She said PFS used a relationship-based approach to understand the organizational challenges of grantees: “We developed trust with them so they knew they could come to us with a challenge, talk with us and request financial support.” She recalled that when one PFS foundation she led launched a theory of change (TOC) capacity-building initiative several years ago, the approach honored the grantees’ own judgment of their readiness to participate.

Gregory recalls, “We invited them to a training and to take advantage of assistance from a foundation-sponsored consultant. But we did not push any of them into it, nor did we imply their regular grants were dependent on participating. We let the groups decide if they were ready and able to undertake a TOC process.”

Full disclosure: I was the foundation-sponsored theory of change consultant who led the day-long training and facilitated TOC planning with five motivated and ready grantees. Leaders of each nonprofit grantee chose whether, when and how to participate in the offered technical assistance; they hired me directly with support from small foundation grants. An internal champion at each of the groups actually drove the process. It is noteworthy that of the grantees invited to participate, only a fifth did.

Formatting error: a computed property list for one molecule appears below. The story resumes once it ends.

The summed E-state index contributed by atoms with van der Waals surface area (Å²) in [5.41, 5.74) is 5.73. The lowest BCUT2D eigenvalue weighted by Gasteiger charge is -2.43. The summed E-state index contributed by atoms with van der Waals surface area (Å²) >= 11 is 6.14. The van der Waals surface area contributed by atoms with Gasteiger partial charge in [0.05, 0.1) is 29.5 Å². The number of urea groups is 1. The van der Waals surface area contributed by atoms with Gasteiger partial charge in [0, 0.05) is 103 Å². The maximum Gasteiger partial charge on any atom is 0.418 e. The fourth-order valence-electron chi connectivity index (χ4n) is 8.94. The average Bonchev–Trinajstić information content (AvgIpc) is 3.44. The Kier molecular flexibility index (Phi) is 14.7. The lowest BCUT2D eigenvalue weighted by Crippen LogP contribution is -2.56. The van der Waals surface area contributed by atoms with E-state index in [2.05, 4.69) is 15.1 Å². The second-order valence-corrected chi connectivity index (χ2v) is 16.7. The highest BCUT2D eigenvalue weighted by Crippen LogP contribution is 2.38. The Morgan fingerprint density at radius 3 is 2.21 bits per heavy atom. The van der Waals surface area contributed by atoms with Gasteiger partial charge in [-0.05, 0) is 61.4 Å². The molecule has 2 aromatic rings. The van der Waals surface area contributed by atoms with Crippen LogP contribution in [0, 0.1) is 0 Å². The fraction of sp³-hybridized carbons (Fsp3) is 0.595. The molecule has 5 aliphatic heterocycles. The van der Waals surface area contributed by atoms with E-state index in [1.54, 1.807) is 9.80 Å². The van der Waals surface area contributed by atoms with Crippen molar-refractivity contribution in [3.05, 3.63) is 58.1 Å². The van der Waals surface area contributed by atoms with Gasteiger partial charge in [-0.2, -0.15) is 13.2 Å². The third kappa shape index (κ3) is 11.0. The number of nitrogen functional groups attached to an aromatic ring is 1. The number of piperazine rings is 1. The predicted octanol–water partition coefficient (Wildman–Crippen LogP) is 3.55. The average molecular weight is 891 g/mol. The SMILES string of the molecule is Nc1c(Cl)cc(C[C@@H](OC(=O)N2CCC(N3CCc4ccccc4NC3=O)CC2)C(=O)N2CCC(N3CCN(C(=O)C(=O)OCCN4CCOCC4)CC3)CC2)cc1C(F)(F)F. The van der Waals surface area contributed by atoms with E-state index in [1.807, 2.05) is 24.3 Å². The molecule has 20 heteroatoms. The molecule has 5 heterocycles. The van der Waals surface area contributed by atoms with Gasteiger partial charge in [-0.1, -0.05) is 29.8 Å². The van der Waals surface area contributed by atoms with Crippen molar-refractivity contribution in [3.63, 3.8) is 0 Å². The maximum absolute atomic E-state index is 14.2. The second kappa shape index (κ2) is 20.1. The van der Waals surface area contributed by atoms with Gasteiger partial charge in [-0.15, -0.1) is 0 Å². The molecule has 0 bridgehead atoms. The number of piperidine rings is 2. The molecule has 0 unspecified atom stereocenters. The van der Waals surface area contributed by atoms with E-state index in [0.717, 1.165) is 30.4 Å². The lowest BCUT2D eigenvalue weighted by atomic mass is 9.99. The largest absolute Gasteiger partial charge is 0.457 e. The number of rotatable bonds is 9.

Circling around to the topic of the efficacy of capacity assessment tools, Gregory said, “I think tools can be part of what needs to happen to make positive change through capacity grants. But they’re not the whole of what needs to happen. There must be organizational buy-in and trust, which comes from  a funder who is framing an assessment process as a mutual learning opportunity. The discussions and the planning that come afterwards can be very important to the funder–as well as to the organization. But the funder will only be included in them if the organization trusts the funder.”